Aug 13, 2020Harm from Mexican trade cited by Florida Fruit & Vegetable Association, growers
The Florida Fruit & Vegetable Association and a group of Florida growers told U.S. trade officials Aug. 13 that the state’s produce industry is in crisis and called for timely relief from the devastating effects of surging volumes of unfairly priced Mexican produce imports during Florida’s winter growing season.
According to a news release, Florida Fruit & Vegetable Association (FFVA) President Mike Joyner asked for an investigation of Mexican trade practices under Section 301 of the Trade Act of 1974 “without delay.”
“Florida’s fresh-produce industry is in deep crisis,” he said. “It needs prompt USTR trade relief if our country hopes to continue feeding Americans domestically grown fruits and vegetables in the fall, winter and spring months. To save Florida’s produce industry, we respectfully urge USTR to launch an investigation of Mexican trade practices and policies.”
Producers of fresh fruits and vegetables also testified about the harm they have suffered from Mexico’s unfair trade practices over the past two decades. In addition, researchers from the Florida Department of Agriculture and Consumer Services and the University of Florida testified about their economic studies that show explosive growth in imports of Mexican fruit and vegetable crops to the U.S. since 2000.
In her submitted testimony, Marie Bedner of Bedner Farms in Palm Beach and Martin counties said the future of farming in Florida is bleak. Her multigenerational farm has produced bell peppers since 1950.
“Up and down the road from our location, we’ve seen farms go out of business every year… because they simply can’t compete with the unfairly priced Mexican fruits and vegetables and the surging volumes coming across the border,” she said. “We need relief, and we need it sooner rather than later.”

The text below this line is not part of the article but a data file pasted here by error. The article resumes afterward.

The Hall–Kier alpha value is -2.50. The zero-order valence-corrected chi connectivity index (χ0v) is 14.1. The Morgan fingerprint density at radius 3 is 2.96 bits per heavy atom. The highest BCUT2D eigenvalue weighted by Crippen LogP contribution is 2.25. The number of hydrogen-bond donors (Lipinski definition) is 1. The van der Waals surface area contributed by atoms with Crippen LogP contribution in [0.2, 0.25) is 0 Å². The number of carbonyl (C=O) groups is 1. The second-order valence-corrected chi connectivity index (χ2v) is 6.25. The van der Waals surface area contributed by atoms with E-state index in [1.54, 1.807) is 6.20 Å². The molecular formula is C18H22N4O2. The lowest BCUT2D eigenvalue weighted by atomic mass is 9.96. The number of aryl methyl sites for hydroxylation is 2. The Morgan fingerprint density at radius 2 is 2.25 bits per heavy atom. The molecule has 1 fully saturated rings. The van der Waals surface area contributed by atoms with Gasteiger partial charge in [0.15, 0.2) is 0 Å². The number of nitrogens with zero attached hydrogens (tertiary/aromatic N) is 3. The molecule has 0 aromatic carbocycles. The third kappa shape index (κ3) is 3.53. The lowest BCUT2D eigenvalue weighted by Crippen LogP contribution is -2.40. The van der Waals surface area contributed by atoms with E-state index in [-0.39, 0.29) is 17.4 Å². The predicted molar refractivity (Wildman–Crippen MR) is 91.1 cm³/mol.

The Office of the U.S. Trade Representative and the U.S. Departments of Agriculture and Commerce held the event to hear from growers and seek feedback on how the Administration can remedy the unfair harm. Originally set for April 7 in Plant City, the hearing was rescheduled as a virtual event because of COVID-19.
Lighthizer in January told Florida’s congressional delegation that his office was “fully committed” to addressing the issue. “The Administration notes your continuing concern that certain unfair, non-market trade practices have increased the production and exportation of seasonal and perishable products to the United States and caused unfair pricing in a manner that has harmed U.S. season and perishable products sold in U.S. commerce,” he wrote in a letter to the lawmakers.
Joyner thanked the USTR, Department of Commerce and the Department of Agriculture for their commitment to growers. “Let me conclude by reiterating my appreciation for your time today and by passing along a quote from one of our growers when I asked him to summarize the problem. He said simply, ‘We’re being buried by volume and crushed by price.’ ”
For more information about the issue, visit FFVA’s website.